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Scientific article
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Nocturnal Regrets and Insomnia in Elderly People

Published inInternational journal of aging & human development, vol. 73, no. 4, p. 371-393
Publication date2011
Abstract

Despite their importance for general health, emotion-related factors have rarely been considered in the etiology of late-life insomnia. This study explored the relations between impulsivity, regret experiences, use of different thought-control strategies, and insomnia severity in a sample of older adults whose age ranged from 51 to 98 years. Results revealed that: (a) regret frequency varies across the hours of the day, with a peak in the evening when people are trying to fall asleep; (b) individuals scoring high on impulsive urgency are particularly prone to experience nocturnal regrets; (c) nocturnal regrets are associated with insomnia severity, independently of other well-known risk factors such as depression, sleep-interfering medical conditions, and medications; and (d) the thought-control strategies of self-attacking, thought suppression, and worry are positively associated with the frequency of nocturnal regrets and insomnia severity. These findings indicate that dysfunctional regret regulation plays an important role for sleep disturbances in elderly people.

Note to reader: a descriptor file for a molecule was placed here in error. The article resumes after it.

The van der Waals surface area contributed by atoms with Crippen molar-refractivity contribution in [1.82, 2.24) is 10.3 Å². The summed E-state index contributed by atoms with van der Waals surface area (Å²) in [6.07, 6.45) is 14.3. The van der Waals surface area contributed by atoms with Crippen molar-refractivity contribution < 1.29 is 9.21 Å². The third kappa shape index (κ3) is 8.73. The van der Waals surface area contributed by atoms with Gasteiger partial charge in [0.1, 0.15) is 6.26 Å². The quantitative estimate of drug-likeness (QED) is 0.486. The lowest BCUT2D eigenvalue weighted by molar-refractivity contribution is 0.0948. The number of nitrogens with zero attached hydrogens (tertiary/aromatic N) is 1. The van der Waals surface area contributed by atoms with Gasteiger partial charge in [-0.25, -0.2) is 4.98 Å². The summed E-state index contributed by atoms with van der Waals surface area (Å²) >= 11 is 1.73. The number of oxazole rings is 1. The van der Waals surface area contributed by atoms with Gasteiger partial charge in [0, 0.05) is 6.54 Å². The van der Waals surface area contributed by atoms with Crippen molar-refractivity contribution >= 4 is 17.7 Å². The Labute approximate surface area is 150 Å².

Citation (ISO format)
SCHMIDT, Ralph Erich, RENAUD, Olivier, VAN DER LINDEN, Martial. Nocturnal Regrets and Insomnia in Elderly People. In: International journal of aging & human development, 2011, vol. 73, n° 4, p. 371–393. doi: 10.2190/AG.73.4.f
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ISSN of the journal0091-4150
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